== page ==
Europe is faced with a growing geopolitical crisis as tensions rise over the Catalan independence referendum. The northeastern region of Catalonia in Spain has enjoyed limited autonomy for much of its history. While the country remained under strict control during the Francoist period between 1935 and 1975, there has always been a substantial sectarian faction within the region. With the restoration of democracy in 1978, the government of Spain decentralized political control of the country. This gave way to old internal borders and increased autonomy for the provincial governments, of which Catalonia is one. This October, the regional government voted to formally succeed from Spain in a public referendum.
The sectarian group within the region has been pushing for this since the ‘70s, but it only gained major political power in local elections since 2004. Controlling a plurality in the regional government, and with moderate support, they were able to make the referendum happen. The results of the referendum are highly disputed. The Spanish government does not recognize its authority, but the Catalan government boasts a pro-independence vote of 90 percent. Critics have argued that while the independence vote won, less than half of all people living in Catalonia voted, many out of protest. The claim of the Catalan government that “this is what the people want” is doubted by many key political figures.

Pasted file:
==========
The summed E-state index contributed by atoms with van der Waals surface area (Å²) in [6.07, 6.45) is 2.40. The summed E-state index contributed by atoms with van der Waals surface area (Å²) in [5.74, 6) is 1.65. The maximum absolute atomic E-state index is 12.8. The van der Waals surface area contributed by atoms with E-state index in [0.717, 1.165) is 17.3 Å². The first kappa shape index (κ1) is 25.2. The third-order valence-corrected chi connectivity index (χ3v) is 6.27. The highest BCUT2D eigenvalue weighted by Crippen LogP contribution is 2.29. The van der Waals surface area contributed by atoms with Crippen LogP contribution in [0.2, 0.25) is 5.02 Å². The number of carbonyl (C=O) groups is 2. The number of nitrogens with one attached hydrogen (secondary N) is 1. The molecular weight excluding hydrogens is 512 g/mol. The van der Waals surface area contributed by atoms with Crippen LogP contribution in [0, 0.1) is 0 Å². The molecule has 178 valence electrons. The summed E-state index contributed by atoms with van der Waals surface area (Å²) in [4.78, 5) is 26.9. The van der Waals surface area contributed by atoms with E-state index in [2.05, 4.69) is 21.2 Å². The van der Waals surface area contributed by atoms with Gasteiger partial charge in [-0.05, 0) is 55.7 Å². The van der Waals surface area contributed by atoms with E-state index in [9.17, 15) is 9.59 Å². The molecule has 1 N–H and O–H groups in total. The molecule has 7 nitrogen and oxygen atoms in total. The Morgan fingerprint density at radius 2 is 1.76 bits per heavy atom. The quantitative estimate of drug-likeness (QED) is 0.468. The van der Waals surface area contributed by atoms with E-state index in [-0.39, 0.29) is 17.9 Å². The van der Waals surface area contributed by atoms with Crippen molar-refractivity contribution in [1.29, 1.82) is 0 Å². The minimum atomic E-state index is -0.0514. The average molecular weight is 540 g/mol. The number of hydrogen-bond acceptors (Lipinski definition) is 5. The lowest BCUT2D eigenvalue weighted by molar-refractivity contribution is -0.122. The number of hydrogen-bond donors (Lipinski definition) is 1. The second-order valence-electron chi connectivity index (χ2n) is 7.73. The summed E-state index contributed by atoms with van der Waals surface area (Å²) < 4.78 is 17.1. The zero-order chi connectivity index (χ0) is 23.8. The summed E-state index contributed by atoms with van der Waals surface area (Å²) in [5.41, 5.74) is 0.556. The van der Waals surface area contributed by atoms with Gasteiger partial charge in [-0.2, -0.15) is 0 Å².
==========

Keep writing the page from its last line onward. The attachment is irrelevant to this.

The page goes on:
The King of Spain, Felipe VI made calls for unity among the Iberian states, while the prime minister and Spanish government took more direct action. Upon resolution of the vote, Spain initiated direct control over the region through force. The European Union, and the international community has largely supported this move, with some countries remaining neutral citing the Spanish government’s violent response. Catalonia seemingly stands alone in its political struggle. While no governments have supported independence, there have been many voices both domestic and foreign that have supported it. The Catalan parliament argued that the people of the region have a separate language, culture, and history. While no one would dispute those claims, the general counterargument has been that those claims do not constitute succession.
It remains to be seen if this event was purely idiosyncratic or part of a greater trend. Scotland, while not an autonomous state, showed substantial support for the independence movement, likely stimulated by a similar failed independence vote in Scotland in 2014. This idea of nation-state sovereignty has become a question in the middle-east, where Palestinian and Kurdish factions seek to carve out their own national boundaries. While the situation in the Middle East is drastically different from the one in Europe, the sentiments that drive both movements draw parallels with one-another. Regardless, the Spanish government moved to dissolve the Catalan government, leaving many Catalans in a state of uncertainty.